MasterChef host Gregg Wallace has revealed for the first time his secret alcohol problem, saying he used to ‘knock on the door’ of his local pub at 10am to start drinking.
The BBC star, 56, told MailOnline he socialised with a group of local drunks at The White Bear in Clerkenwell, Central London, after being let in by the owner who was ‘still wearing his dressing gown.’
He says his boozing was sparked by his unhappy home life, loneliness and desire to party.
‘I just wanted to drink’: Gregg Wallace has revealed for the first time his secret alcohol problem, saying he used to ‘knock on the door’ of his local pub at 10am to start drinking
Gregg, who has since shed four stone after being told by a doctor he was ‘heading for a heart attack’, said: ‘I just wanted to be out and I just wanted to drink. It was seven days a week.
‘It got so bad at one point the owner of The White Bear in Clerkenwell used to let me in when he was still in his dressing gown.
‘I’d be in there with the window cleaner, who was also a drunk, and a drunken lawyer and we’d start drinking at 10am – then the landlord would open up and we’d just catch up and tell him what we had.’
Gregg says his ‘drink dependency’ was at its peak and most dangerous shortly before he started hosting MasterChef in 2005, around the time of his divorce from second wife Denise.
‘It got so bad’: The star told MailOnline he socialised with a group of local drunks at The White Bear in Central London, after being let in by the owner who was ‘still in his dressing gown’
The former greengrocer’s fruit and veg business was booming which resulted in sociable liquid lunches and dinners with ‘gangs of chefs’, on top of the early morning pub sessions, where he would ‘work on sales.’
Looking back, Gregg admits he wasn’t in a great place mentally as his weight ballooned to 16.5 stone.
He explains: ‘I don’t think the people out there boozing all the time are in a good mental state – I definitely wasn’t. It means you don’t want to go home.
‘I’d start at 10 in the morning then have a big lunch with a few more drinks, have a couple in the afternoon followed by a big dinner.
Reformed: Gregg has since shed four stone after being told by a doctor he was ‘heading for a heart attack’ following his battle with booze that was at its peak in 2005
‘At the weekends, I used to call my sofa the Betty Ford Clinic. It was drink dependency, I just didn’t realise. It all seemed like fun.
‘It might have also been loneliness and a desire to just party and go out all the time. The idea of being at home wasn’t great.’
Following his split from Denise in 2004, he lived alone in a flat in Clerkenwell but continued to drink.
Gregg says: ‘At the point I was doing MasterChef, it had eased off by then, I’d overcome the worst – but I was still drinking quite heavily four or five nights a week.
‘Anna made an enormous difference’: Gregg said his wife Anna educated him on how to drink without getting drunk and played a fundamental role in getting his habits under control
‘I’d finish MasterChef, I’d rented a flat in Clerkenwell, and go to another pub, an old fashion blokes’ pub which showed football, have a few drinks there and then go off for dinner and home every night drunk.’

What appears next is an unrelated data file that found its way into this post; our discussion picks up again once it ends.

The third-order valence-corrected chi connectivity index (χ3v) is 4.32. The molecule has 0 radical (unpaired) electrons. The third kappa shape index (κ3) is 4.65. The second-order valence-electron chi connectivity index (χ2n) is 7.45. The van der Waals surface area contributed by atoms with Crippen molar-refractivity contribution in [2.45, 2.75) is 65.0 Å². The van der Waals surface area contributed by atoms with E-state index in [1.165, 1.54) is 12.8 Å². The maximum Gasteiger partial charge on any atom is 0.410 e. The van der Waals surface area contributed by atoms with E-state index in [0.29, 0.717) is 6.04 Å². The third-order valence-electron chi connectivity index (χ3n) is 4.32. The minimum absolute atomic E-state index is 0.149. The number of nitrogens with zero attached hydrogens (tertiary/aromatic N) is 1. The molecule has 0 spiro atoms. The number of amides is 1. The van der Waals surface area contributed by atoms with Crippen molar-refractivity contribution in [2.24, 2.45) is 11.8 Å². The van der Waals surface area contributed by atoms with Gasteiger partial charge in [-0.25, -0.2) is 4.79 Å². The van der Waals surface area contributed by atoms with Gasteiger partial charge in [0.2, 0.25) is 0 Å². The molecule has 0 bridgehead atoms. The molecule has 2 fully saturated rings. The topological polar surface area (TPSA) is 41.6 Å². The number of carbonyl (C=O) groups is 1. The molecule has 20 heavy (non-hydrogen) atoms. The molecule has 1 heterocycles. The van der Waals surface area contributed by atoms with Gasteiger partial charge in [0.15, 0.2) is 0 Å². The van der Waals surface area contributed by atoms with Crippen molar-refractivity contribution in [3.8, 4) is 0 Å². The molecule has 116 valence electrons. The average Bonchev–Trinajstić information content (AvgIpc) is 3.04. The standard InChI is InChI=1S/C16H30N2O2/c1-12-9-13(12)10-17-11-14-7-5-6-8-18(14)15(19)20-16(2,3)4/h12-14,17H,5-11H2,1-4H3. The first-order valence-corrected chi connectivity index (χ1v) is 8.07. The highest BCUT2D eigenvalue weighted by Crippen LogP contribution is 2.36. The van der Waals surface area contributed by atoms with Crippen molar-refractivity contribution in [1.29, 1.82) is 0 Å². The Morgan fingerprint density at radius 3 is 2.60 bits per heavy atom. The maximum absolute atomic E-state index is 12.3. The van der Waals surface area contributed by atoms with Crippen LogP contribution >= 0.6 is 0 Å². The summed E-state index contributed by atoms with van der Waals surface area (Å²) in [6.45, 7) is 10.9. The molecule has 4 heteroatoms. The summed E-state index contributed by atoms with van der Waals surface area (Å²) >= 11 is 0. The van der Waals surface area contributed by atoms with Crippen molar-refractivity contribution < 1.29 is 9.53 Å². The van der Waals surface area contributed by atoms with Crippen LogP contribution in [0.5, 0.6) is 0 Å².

Following his split from Denise, the mother of his two eldest children Tom, 26, and Libby, 23, Gregg’s third wife Heidi, who he divorced in 2011 after just 15 months of marriage, warned him he was ‘drinking too much.’
But it was fourth wife Anna, the mother of his one-year-old son Sid, who educated him how to drink alcohol without getting drunk.
The brunette, 21 years his junior and from Italian heritage, helped set up his fitness programme ShowMe.Fit.
Tough: The TV star said while he was doing MasterChef he had overcome the ‘worst’ but was still drinking quite heavily four or five nights a week (pictured for MasterChef in March 2020)
Gregg explains: ‘Anna made an enormous difference.
‘She said to me “I’m just asking, not nagging you, but do you know when you’re going to stop when drinking?” I was like, “No, am I supposed to?”
‘I asked her the same question and she said “I know what effect I want from alcohol, so I know when to stop.”‘
She taught me the second drink is normally when you feel the most euphoria and if you carry on drinking from there, you don’t prolong the feeling, you go somewhere else. That’s what I learned.
‘It’s very much the Italian perspective on alcohol.’
‘The feeling you get from being fit is fantastic’: Gregg still enjoys the odd pint but he’s now more likely to be seen in a gym than a pub after shifting four stone as part of his health drive
Although Gregg still enjoys the odd pint, he’s now more likely to be seen in a gym than a pub after shifting four stone as part of his health drive triggered by his doctor warning him about his dangerously high cholesterol.
Indeed, he’s so into fitness Gregg has even developed a passion for yoga which he says is ‘more relaxing than a pint of beer or a gin and tonic.’
He’s now hoping to inspire people of similar age that it’s not too late to get into shape and even have a six-pack, which he’s been showing off on social media.
Speaking about the effects of healthy living, Gregg says: ‘I really want to help people because it seems to be there’s this mental block and people think in order to lose weight you have to give up things in your life that are good – and that just isn’t true.
‘They feel like they’ve got to turn themselves into a monk. Also the feeling you get from being well, fit and strong is just fantastic.’
For more information, visit ShowMe.Fit.